relay 66 which has its armature winding 67 connected across transformer 68 which is in turn connected to a thus to. enhance control. The yarn 75 then passes through guides 47, 48, and 49 to alternate or designated needles 23. The constant speed rolls '76 and 77 are journaled in the tufting machine frame upright members. 88 and 81 (Fig. 7) and the driving connections for these rolls are shown in Fig. 8. A gear reduction unit 82. drives roll 76 and is adjustably held in position by a, turnbuckle 83 com nected to the loom frame member til. The main motor 85v drives pulley 86 through belts 87, pulleys 88, 89, and.

belt 90; This drive insures a constant speed for the rolls 76 and 77 but the speed of the rolls may be. adjusted by means of the variable speed pulley 86. Since the :yarn ends 75 by-pass the individual sinkers 53, 53, the height of the pile tufts or loops formed from yarn ends 75.

Closing of the circuit between contact arms 65 and d5 energizes selected solenoids 57 through seasons I "depends entirely on the rate of feed of rollers 76 and "77.

By threading the needles alternately with yarn ends 44 and 75, ample coverage for the lower height pile, whether it be intermediate or low, can be obtained.

1; The apparatus is simple, effective, and capable of accurate adjustment to provide whatever pattern effect may be desired. If felt to beimportant, the height of the intermediate loops can be adjusted so that it would be the same height as loops 12', 12 'to provide a moresque appearance to the background, or all high pile may be provided to give the same effect in the pile areas .10, 10. Obviously the invention is not necessarily limited to three pile heights but can be used with a greater number of pile heights should the design so specify.

Having thus described our invention, we claim:

, A tufted pile fabric comprising a backing material haviug a plurality of warpwise rows of pile projections, a continuous uncut pile yarn end in each warpwise row, alternate continuous uncut pile yarns being of uniform height throughout the lengthQand width of the fabric, and intermediate continuous uncut pile yarns being of variable height, said variable height yarns having high pile projections extending in some areas higher than the uniform height projections and low pile projections in other areas lower than the uniform height loops, the uniform height loops in some of said areas being closely spaced to and overlapping the other projections in said areas to-provide a dense pile. structure and support for the hi ,er projections in said area therebypreventing crushirig of the pile.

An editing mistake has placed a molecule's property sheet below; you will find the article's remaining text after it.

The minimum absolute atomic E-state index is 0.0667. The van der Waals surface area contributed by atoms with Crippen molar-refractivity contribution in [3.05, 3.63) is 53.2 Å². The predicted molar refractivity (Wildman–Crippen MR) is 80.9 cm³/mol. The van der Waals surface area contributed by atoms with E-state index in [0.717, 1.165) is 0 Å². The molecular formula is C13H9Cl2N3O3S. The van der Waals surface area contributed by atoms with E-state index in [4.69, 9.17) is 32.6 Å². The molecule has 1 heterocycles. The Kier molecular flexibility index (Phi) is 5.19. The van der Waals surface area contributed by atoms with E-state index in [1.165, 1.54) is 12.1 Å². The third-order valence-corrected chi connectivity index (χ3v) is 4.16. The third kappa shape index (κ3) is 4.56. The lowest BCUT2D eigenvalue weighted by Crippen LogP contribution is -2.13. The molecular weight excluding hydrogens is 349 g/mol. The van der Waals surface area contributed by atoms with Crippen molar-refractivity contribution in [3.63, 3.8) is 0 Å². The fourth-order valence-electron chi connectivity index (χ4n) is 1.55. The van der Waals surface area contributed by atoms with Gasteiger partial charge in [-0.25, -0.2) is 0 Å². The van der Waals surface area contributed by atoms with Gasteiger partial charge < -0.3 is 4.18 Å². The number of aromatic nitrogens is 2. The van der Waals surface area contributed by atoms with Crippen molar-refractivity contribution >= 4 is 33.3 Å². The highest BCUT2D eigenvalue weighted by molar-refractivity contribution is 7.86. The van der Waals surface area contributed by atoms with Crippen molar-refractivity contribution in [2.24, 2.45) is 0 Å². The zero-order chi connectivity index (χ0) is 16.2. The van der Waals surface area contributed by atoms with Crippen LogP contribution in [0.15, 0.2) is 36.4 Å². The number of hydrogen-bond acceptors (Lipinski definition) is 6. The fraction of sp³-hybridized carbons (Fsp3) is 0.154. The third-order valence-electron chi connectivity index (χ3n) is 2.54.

Reterences Cited-in the file of this patent UNITED STATES PATENTS

Patent Citations
Cited PatentFiling datePublication dateApplicantTitle
US1935302 *Oct 11, 1930Nov 14, 1933Waite Carpet CompanyPatterned rug and method of making the same
US2042503 *Aug 26, 1933Jun 2, 1936Carter Brothers IncTufted rug
US2360398 *Mar 27, 1944Oct 17, 1944Deltox Rug CompanyRug and the method of making the same
US2766506 *Jan 13, 1956Oct 16, 1956Mahasco Ind IncPatterned sewn tufted fabric
US2781007 *Mar 17, 1953Feb 12, 1957Calloway Mills CompanyApparatus for making pile fabrics
US2782741 *Oct 25, 1954Feb 26, 1957Lees & Sons Co JamesIndividual pile yarn control apparatus for pile fabrics
US2784689 *Sep 2, 1953Mar 12, 1957Masland C H & SonsFormation of high and low loops by needling
US2810471 *Jan 20, 1954Oct 22, 1957Mohasco Ind IncTufting machine
Referenced by
Citing PatentFiling datePublication dateApplicantTitle
US3067430 *Jul 31, 1959Dec 11, 1962A & M Karagheusian IncTufted fabric
US3216387 *Jul 22, 1963Nov 9, 1965Callaway Mills CoTufted article and method of making the same
US3241507 *Dec 5, 1960Mar 22, 1966Charles Beatrice RApparatus for and method of forming patterns by high-loop tufts and lowcut tufts in a pile fabric
US3259088 *Aug 10, 1961Jul 5, 1966Rockholt John TMulti-color tufting machine
US4317419 *Sep 9, 1980Mar 2, 1982Abram N. SpanelMethod, means, and tufted product
US4659602 *Nov 12, 1985Apr 21, 1987Jorgen BirchPolypropylene, polyurethane and additives for reflection and absorption
WO1987003082A1 *Nov 12, 1986May 21, 1987Jorgen BirchBroad spectrum camouflage mat and screen
WO2005005139A1 *Jan 21, 2004Jan 20, 2005Hutchison Robert DVariable optical effect textile
Classifications
U.S. Classification112/410, D05/32, 112/80.73, 112/27, 428/89
International ClassificationD05C17/00, D05C17/02
Cooperative ClassificationD05C17/026
European ClassificationD05C17/02C